Last week, Washington, D.C. City Councilman Tommy Wells revealed a bill that would decriminalize the recreational use of marijuana in D.C. The Simple Possession of Small Quantities of Marijuana Decriminalization Amendment Act would decriminalize the possession of less than one ounce of marijuana.
Instead of facing the average criminal penalty; incarceration, fines, and criminal probation, the law reduces the penalty of marijuana possession to a civil fine of $100, and anyone issued the fine would not suffer arrest and a strike on their record.
As it stands in D.C., a marijuana possession charge carries with it the hefty maximum penalty of a $1,000 fine and up to six months in jail. The national average of marijuana arrests in 2010 was 256 per 100,000 people. Washington D.C.’s 2010 average far surpassed the national average nearly four-fold with 846 arrests per 100,000 people. These numbers surely indicate a gross misallocation of valuable law enforcement resources and illustrate its unfocused prioritization.
The criminal justice system exhausts unnecessary funds and efforts into enforcing marijuana laws. In New York City alone, the city spent $75 million on arrests and incarceration on what were a majority of small possession charges. Most of these charges are brought against young people and these criminal charges could possibly jeopardize prosperity. Across the country in California; however, where marijuana is decriminalized, crime rates, especially among young people, have significantly diminished.
Since California decriminalized marijuana, the state has seen a 20 percent drop in crime among youth from 2010 to 2011, which is the lowest it’s been since 1954. Interestingly, the decriminalization of marijuana seems to have created a ripple effect in the state’s crime rate as a whole. Violent crimes exhibited a 16 percent drop, homicide fell 26 percent, and drug arrests were cut in half. Should the D.C. City Council pass the, a similar trend could likely surge across the nation’s capitol. With the implications the could arise from passing the legislation, marijuana legalization could get some bigger national attention and decriminalization could get some closer and more serious consideration on the federal level.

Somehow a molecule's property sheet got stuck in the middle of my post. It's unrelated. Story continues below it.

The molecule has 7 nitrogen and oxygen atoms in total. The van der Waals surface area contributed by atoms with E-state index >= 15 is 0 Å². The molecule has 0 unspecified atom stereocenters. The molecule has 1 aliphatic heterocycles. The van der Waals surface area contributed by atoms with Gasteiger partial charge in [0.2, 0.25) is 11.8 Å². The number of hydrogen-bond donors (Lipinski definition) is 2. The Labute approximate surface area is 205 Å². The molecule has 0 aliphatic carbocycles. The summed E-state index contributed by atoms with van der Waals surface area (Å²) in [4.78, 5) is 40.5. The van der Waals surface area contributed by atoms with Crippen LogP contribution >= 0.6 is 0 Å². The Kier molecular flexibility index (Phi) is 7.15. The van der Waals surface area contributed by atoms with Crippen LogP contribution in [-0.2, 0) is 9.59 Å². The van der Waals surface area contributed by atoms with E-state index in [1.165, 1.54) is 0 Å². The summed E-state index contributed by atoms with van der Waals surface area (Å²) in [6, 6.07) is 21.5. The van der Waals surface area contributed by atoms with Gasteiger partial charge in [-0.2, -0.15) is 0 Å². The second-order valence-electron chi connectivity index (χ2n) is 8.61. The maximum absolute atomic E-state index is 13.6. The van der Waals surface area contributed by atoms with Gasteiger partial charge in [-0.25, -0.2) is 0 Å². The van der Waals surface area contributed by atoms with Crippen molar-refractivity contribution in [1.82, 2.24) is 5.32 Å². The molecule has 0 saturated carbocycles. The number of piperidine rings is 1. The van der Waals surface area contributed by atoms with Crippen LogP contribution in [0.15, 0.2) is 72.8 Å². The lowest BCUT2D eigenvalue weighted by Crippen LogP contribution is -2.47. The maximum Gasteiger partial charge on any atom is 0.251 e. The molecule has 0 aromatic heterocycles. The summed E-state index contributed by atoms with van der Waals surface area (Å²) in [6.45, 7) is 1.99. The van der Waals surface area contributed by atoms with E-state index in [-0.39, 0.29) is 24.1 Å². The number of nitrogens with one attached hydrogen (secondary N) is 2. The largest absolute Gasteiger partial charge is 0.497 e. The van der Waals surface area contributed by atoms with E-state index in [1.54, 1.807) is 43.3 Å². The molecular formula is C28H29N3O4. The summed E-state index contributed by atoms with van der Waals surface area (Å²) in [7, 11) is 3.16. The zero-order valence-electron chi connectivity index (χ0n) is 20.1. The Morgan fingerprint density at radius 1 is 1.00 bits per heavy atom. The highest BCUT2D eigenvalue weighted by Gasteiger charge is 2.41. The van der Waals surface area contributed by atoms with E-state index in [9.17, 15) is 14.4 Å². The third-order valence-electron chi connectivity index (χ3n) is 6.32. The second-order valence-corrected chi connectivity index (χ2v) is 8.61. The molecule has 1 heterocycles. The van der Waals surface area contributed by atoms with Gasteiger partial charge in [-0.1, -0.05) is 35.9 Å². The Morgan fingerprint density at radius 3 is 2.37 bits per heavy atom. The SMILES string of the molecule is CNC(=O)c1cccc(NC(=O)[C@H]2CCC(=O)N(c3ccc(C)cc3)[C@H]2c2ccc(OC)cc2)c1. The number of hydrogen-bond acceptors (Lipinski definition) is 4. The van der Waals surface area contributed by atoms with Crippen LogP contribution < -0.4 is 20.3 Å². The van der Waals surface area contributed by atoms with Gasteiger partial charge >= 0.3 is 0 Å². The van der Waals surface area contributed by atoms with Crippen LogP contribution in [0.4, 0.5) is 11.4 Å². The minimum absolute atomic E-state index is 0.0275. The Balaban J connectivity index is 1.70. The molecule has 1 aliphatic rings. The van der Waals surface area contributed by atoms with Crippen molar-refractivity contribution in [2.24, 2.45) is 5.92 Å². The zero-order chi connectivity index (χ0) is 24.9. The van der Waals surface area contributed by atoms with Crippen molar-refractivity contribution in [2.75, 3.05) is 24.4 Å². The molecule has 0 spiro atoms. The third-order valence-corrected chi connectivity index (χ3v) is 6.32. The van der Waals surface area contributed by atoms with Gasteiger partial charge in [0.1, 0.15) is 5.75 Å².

The United States loses almost $20 billion on marijuana prohibition. A study by the Cato Institute found that the government spends $8.7 billion annually on law enforcement directed toward marijuana prohibition. The study also estimated that another $8.7 billion could be accrued by the government on taxes brought in by legalized and commercialized marijuana.
The loosening of marijuana laws in Washington D.C. has recently been inching its way into municipal law. At the end of July, medical marijuana dispensaries are scheduled to open. The city recently approved the opening of dispensaries and, though stricter than those in California, laws will allow patients to purchase and use medical marijuana.
Joshua de Leon is a writer and researcher with Ring of Fire.